In the end these comparisons of private and public sector remuneration are as irrelevant as the affordability question.  The real issue is the priorities given to different calls on public money, and the role of government in ensuring the welfare of its people. Is the remuneration of public sector workers, provision of adequate state pension provision, and protection of private sector workers from exploitation, of lower priority than paying the IMF to bail out yet more banks, fighting wars in Libya and Afghanistan, or hosting the Olympics (hat-tip to my brother Matthew Cooke for some of these questions)? Government can always find money to do whatever it wants to do. But the twin smokescreens of "affordability" and "unfairness" mean that people end up fighting with each other rather than holding government to account for its decisions.


  1. Governments, sadly, are only held account when they cock it up so badly even the dead vote. Francis Maude should be held account every time he takes a breath.

  2. !Pedantry Alert!

    "Every penny a public sector worker receives in pay - including pension contributions made both by themselves and their employers - comes from general taxation."

    Since you've mentioned MMT (great to hear more and more people talking about it, BTW), I feel I should point out the flaw in this statement. MMT shows that not a penny of public spending comes from taxation of any form - taxes are not collected somewhere and then spent, they're simply destroyed. Spending is an operationally separate process from taxation. Moreover, public spending necessarily must occur *before* taxation, since it provides the currency required by the private sector to extinguish tax liabilities. Furthermore, spending on pensions ultimately provides income to private firms as well - after all, where do all those pensioners go to spend their "generous" pension money anyway?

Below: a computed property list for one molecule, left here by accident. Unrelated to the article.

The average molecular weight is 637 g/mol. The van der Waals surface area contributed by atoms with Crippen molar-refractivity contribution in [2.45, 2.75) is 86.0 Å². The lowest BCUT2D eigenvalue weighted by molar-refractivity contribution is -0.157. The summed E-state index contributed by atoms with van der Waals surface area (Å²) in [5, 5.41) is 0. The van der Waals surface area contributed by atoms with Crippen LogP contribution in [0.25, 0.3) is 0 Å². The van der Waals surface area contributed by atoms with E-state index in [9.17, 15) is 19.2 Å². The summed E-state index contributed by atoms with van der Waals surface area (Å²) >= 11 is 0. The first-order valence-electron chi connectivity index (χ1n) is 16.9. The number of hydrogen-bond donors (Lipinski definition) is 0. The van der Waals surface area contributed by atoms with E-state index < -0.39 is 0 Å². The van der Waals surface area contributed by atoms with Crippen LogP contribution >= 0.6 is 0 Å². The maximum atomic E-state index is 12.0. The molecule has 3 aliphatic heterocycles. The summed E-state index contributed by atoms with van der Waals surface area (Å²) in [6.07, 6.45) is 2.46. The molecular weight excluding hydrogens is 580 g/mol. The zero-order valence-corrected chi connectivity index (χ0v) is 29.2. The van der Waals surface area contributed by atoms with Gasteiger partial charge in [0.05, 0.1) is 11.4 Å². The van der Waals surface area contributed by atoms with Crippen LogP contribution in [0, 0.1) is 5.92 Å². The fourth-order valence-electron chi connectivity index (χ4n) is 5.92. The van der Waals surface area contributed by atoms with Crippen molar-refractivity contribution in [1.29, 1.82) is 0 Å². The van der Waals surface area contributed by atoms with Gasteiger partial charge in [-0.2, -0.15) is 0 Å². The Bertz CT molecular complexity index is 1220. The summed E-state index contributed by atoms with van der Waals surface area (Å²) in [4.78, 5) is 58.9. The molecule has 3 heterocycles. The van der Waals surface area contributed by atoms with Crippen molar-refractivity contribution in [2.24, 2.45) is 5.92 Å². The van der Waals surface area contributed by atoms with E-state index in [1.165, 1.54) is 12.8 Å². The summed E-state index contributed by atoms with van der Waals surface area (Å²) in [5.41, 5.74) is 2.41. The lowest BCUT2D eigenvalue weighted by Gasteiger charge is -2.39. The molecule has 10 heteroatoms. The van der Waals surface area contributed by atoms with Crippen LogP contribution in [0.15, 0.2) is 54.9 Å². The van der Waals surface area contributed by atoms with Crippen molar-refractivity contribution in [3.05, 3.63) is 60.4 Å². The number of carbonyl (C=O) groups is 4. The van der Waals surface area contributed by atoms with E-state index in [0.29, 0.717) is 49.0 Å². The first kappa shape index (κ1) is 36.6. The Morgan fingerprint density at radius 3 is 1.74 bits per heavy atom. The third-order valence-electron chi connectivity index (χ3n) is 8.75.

(Pedantry over)

    "It is hard to justify the private sector providing better pensions for one set of workers over others purely because the first set are nominally employed by the state."

    Agreed. Private sector workers should receive pensions just as good as those given to public sector workers, because it's the 21st century ferchrissakes, and we have more than sufficient productive capacity to supply everyone with a good standard of living when they retire after a life of hard work. Pensions (and almost everything else besides) could be "funded" by taxing unearned forms of income like land rent and interest. Since these forms of income are not generated productively - they are essentially zero sum transfer payments from labour and industry to finance and real estate - they simply act as a handbrake on the economy anyway. Taxing them away would lower the costs of both living and doing business (and pension costs, etc.) and our economy would be more competitive as a result.

  3. Rather than making a general point, I prefer to speak of my own experience. I went into the Civil Service after many long and hard years' education at considerable personal debt. The remuneration I would command at the OFT was much smaller than the private sector. As a matter of fact, I was head-hunted several times while working there and offered on one occasion more than twice what I was making. For me, there were three primary reasons for joining the civil service (and staying there):